PWAR-20 cross-section and elevation, image DOE

This reactor was an evolution of a series of test reactors, the PWAR series of test reactors. Three reactors (the PWAR-2, -4, and -8, for 2, 4, and 8 MW of thermal power per reactor core) had already been run for initial design of an aircraft reactor, focused on testing not only the critical geometry of the reactor, but the materials needed to contain its unique (at the time) coolant: liquid lithium. This is because lithium has an excellent specific heat capacity, or the amount of energy that can be contained as heat per unit mass at a given temperature: 3.558 J/kg-C, compared to the 1.124 J/kg-C of NaK78, the coolant of the other SNAP reactors. This means that less coolant would be needed to transport the energy away from the reactor and into the engine in the ANP program, and for SNAP this meant that less working fluid mass would be needed transferring from the reactor to the power conversion system. The facts that Li is much less massive than NaK, and that less of it would be needed, makes lithium a highly coveted option for an astronuclear reactor design. However, this design decision also led to needing novel concepts for how to contain liquid lithium. Even compared to NaK, lithium is highly toxic, highly corrosive in most materials and led, during the ANP program, to Pratt and Whitney investigating novel elemental compositions for their containment structures. We’ll look at just what they did later.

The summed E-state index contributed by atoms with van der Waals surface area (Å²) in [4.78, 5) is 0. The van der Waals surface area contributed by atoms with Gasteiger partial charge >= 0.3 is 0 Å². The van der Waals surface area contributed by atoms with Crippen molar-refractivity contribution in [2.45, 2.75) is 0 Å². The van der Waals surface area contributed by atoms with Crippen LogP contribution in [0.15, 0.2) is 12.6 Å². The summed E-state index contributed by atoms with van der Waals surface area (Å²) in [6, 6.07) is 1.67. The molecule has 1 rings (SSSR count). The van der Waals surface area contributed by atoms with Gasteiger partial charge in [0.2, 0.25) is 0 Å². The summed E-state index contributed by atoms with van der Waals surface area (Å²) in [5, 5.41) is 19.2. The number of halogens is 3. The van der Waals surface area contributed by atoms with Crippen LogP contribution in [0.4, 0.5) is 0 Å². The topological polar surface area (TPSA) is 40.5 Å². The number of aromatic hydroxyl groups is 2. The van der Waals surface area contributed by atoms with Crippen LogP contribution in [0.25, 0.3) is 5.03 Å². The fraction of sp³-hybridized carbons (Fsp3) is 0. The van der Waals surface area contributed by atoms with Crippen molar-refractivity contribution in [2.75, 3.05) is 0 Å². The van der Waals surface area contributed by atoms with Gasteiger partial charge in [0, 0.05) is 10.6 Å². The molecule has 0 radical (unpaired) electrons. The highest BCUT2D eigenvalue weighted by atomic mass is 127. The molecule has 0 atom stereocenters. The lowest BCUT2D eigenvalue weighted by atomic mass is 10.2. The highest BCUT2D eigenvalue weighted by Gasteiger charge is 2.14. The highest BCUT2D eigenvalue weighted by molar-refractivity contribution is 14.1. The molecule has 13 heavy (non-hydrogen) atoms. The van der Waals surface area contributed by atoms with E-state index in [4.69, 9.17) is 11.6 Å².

SNAP-50: Designing the Reactor Core

This reactor ended up using a form of fuel element that we have yet to look at in this blog: uranium nitride, UN. While both UC (you can read more about carbide fuels here) and UN were considered at the beginning of the program, the reactor designers ended up settling on UN because of a unique capacity that this fuel form offers: it has the highest fissile fuel density of any type of fuel element. This is offset by the fact that UN isn’t the most heat tolerant of fuel elements, requiring a lower core operating temperature. Other options were considered as well, including CERMET fuels using oxides, carbides, and nitrides suspended in a tungsten metal matrix to increase thermal conductivity and reduce the temperature of the fissile fuel itself. The decision between UN, with its higher mass efficiency (due to its higher fissile density), and uranium carbide (UC), with the highest operating temperature of any solid fuel element, was a difficult decision, and a lot of fuel element testing occurred at CANEL before a decision was reached. After a lot of study, it was determined that UN in a tungsten CERMET fuel was the best balance of high fissile fuel density, high thermal conductivity, and the ability to manage low fuel burnup over the course of the reactor’s life.